Wednesday, July 27, 2011

cultural v commercial

I recently got back from a trip to China, and while I was there, the universal homogeneity really overwhelmed me. There was so much chaos in the streets, but everybody seemed exactly the same. And I wish I could have experienced it the same way I could have if I had spoken the language.

In general when people travel, it's really hard to get a clear sense of the culture or have legitimate, unique cultural experiences when they aren't able to communicate with the people that live there. My friends and I went line dancing at a communal park one evening, but I couldn't even ask the woman next to me what the moves were because I don't speak Chinese.

In a sense, the trip was disappointing because there were certain instances that I really wanted to feel integrated with the happenings of the city, but my inability to speak prevented that. Many of the museums and festivals that my tour group went to were very commercial and touristy places where the salespeople kept attempting to cram their homemade goods down our pockets. That's the China that we were forced to experience, simply because these types of places are the only ones where we could understand what was going on.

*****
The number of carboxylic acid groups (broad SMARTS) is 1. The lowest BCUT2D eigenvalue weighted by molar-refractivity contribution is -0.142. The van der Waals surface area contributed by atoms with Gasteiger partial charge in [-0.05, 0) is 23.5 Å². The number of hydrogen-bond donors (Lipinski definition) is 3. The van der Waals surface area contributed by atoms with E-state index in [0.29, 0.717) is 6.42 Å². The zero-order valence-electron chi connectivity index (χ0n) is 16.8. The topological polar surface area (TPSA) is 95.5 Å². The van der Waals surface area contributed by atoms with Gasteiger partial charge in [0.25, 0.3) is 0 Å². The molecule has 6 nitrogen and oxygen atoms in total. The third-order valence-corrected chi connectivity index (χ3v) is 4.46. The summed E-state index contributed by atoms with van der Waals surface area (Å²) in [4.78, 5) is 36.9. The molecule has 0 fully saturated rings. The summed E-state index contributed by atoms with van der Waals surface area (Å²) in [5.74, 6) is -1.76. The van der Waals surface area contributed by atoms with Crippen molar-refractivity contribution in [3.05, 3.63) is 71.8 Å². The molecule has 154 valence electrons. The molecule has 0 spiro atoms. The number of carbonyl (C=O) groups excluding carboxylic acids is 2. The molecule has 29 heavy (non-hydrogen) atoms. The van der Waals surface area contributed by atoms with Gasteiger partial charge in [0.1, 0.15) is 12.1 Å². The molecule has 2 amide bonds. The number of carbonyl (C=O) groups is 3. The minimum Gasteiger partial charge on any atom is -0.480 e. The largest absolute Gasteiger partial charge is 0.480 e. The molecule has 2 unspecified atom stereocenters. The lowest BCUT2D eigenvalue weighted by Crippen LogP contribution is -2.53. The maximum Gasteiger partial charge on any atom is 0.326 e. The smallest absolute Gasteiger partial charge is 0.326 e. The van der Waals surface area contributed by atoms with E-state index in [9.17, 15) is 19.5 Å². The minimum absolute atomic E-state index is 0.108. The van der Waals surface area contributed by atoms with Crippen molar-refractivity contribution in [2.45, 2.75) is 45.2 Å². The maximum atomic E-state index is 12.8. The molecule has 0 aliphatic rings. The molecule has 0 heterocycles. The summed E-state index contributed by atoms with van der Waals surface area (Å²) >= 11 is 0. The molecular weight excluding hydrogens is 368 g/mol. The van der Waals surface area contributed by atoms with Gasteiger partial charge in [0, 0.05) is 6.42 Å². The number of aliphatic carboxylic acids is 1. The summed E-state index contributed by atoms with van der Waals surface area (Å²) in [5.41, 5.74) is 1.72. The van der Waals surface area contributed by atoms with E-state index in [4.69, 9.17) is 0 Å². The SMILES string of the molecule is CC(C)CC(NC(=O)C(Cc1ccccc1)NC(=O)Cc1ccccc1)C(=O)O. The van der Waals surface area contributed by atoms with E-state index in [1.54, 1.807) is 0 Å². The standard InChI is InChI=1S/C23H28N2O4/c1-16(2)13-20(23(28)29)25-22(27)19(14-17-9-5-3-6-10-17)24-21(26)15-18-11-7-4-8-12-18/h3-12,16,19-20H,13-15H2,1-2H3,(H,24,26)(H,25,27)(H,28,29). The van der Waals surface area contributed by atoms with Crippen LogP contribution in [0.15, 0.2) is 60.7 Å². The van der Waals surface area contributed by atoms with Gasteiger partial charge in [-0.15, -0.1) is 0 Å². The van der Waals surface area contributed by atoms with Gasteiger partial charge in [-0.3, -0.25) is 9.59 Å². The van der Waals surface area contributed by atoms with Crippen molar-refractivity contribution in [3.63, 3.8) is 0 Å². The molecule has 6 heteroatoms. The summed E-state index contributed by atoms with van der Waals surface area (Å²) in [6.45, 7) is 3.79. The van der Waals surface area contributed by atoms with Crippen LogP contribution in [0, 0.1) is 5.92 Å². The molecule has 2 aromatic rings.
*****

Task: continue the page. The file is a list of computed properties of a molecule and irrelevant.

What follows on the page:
When I tried to say "four" out loud, my incorrect tone inflection accidentally caused me to scream "death" in the middle of Tiananmen Square. It wasn't one of my more proud moments.
A word of advice? Brush up on the native language of a country when you travel. You'll be able to have authentic experiences without insulting the natives-and that's always a positive.

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